Why Foursquare clowns around

From our guest post at Jim Mitchem‘s Obsessed with Conformity:

A curious trend in social media is how most of its tools start out as perceived toys, worthy of laughter, and then gradually migrate to the mainstream. When Facebook and Twitter launched, early adopters in the business world were often kidded by colleagues. “That’s great,” an old friend emailed me in 2008 upon hearing I was on Facebook, “now you can stay in touch with teenage girls.” Yet soon Twitter is tied in to CNN feeds and chief marketing officers are networking with their ad agencies inside Facebook. In 2010, if you are not using these tools you risk looking stupid.

So here we go again, with geolocation-social media tools. Relatively new services such as Foursquare and Gowalla update your friends when you reach certain physical spots — in essence, broadcasting your location on a map into your online network. Like early social networks, the premise makes sense yet combines a whiff of immaturity that gives grownups pause. Sure, in a busy world it could be useful to get pinged by a colleague when she reaches a certain point. But the services include stupid-sounding updates. “Hein V. in Amsterdam, The Netherlands, became mayor of Vespuccimarket.” “Patrick unlocked the ‘Adventurer’ badge.” The only mature response is: “WTF?” And this month, in the latest goofy Foursquare update, Jan. 28, 2010 has been decreed “International Day of the Toilet,” wherein you can let your friends know exactly when you hit the can.

Gaming psychology

But pause. Reflect. Before you deride such silliness, realize the two real undercurrents. First, early creators of new technology must always push the boundaries of maturity, because none of us really needs anything new — so first forays often come off as gimmicks. (Remember the first camera on your cell phone, and the jokes about who needed to take a picture of their ear? Now most people love them and real camera makers are watching their business slip away.) And second, in a world where everyone is now leaping into social media, creators of new social media networks must create game-like mechanics to try to boost adoption and break through the clutter. Gaming psychology is extremely powerful; the “follower” counts on Twitter have become high score rewards that help boost loyal usage. So it’s no mistake that Foursquare updates users’ networks of colleagues with the strange-sounding whimsy of “mayors” and “badges”: It’s a way to get attention, to wake you up, perhaps to get you to try the damn thing.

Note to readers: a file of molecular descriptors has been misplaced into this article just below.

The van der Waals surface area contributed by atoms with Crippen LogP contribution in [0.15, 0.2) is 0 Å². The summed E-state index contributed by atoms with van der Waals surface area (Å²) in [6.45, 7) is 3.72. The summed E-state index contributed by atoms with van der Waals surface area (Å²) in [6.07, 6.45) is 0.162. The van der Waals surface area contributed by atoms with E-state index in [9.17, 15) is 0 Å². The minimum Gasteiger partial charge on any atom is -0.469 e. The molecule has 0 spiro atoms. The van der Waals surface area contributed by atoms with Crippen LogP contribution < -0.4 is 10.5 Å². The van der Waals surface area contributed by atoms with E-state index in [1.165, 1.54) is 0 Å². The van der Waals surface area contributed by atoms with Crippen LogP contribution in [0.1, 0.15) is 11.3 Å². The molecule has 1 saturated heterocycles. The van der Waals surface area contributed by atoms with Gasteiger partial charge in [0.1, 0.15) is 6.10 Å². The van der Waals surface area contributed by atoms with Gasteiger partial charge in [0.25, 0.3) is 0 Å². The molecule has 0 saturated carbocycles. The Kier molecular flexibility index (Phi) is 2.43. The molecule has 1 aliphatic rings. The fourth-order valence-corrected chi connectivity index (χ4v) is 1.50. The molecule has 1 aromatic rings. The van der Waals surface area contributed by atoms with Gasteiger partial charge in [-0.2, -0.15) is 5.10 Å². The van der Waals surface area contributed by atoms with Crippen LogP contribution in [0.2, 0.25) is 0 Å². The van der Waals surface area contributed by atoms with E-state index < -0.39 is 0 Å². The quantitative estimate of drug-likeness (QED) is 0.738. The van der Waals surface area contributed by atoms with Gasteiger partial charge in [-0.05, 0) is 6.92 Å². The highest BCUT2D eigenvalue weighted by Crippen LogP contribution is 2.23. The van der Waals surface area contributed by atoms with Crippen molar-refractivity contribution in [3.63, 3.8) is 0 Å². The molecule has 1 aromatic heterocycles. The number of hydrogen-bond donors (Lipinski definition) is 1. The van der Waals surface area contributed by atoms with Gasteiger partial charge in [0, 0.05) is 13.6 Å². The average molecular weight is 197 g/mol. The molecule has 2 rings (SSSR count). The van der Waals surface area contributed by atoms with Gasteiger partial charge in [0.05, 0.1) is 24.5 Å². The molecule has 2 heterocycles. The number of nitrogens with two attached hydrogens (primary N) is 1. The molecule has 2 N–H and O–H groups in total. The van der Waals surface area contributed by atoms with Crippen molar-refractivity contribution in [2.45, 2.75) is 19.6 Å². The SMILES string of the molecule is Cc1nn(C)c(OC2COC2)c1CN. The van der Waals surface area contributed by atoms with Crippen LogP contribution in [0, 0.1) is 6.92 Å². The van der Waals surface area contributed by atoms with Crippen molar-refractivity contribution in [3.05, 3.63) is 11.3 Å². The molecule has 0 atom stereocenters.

As such geolocation technology becomes prevalent, we expect the maturity levels to rise and the gimmickry to settle down. Soon, you’ll be updating everyone about your whereabouts, too. Just be careful when you’re in the can.

Image: Drop Nineteens

3 thoughts on “Why Foursquare clowns around

  1. I love this post Ben,

    It’s pertinent because those of us who live in social media can sometimes have our judgment clouded by being unaware of those who don’t care about it or think it is wracked with silliness. For example, it is easy to forget that in 2008 one in five Americans had never even sent a single email.

    I think if Twitter had a more serious name it would have burst into the mainstream at an even quicker rate than it did.

    There is always the element of silliness and gimmickry at the fringe, and often it takes the adoption of a trustworthy old mainstream source (CNN or Sportscenter) for people to start taking it seriously.

    Diggin your work – all the best in 2010!

  2. Clay Shirky reminds us that it isn’t until the technology or platform becomes invisible that we truly begin to get creative with its application. Initially all the focus is on what something is and how it works. Eventually it becomes something more. Foursquare will eventually be far more than a way to “tweet” your whereabouts. It will become the defacto way in which we reveal habits, preferences and motion. My guess is that the killer app is when brands and retailers know where we are, what we like and and can connect with us in far more personal and individual ways. Now, the Q is whether Blippy will be as big.

  3. A side note, but worth noting:
    GoWalla and FourSquare use markedly different approaches.

    FourSquare is simpler – I still have no idea why I’m dropping objects in Gowalla and what the goal is other than that I have a whole lot of Chinese Lanterns.

    But beyond that, Gowalla is GPS-based. No cheating. But, but, but… GPS on the iPhone is pretty lame. So that I’ll often be at Kunz’s Haus of Kummel and Gowalla will not let me check in because it claims I am nowhere near Kunz’s Haus of Kummel.

    With FourSquare, however, I can get home, realize “Scheiss! I forgot to check in at Kunz’s Haus of Kummel! I am such a dumkopf!” And then pull out das iPhone and check in anyway, since FourSquare is sort of lenient that way.

    Kind of an interesting dichotomy (switching from the Teutonic to the Latinate here) – be curious to see which one wins out.

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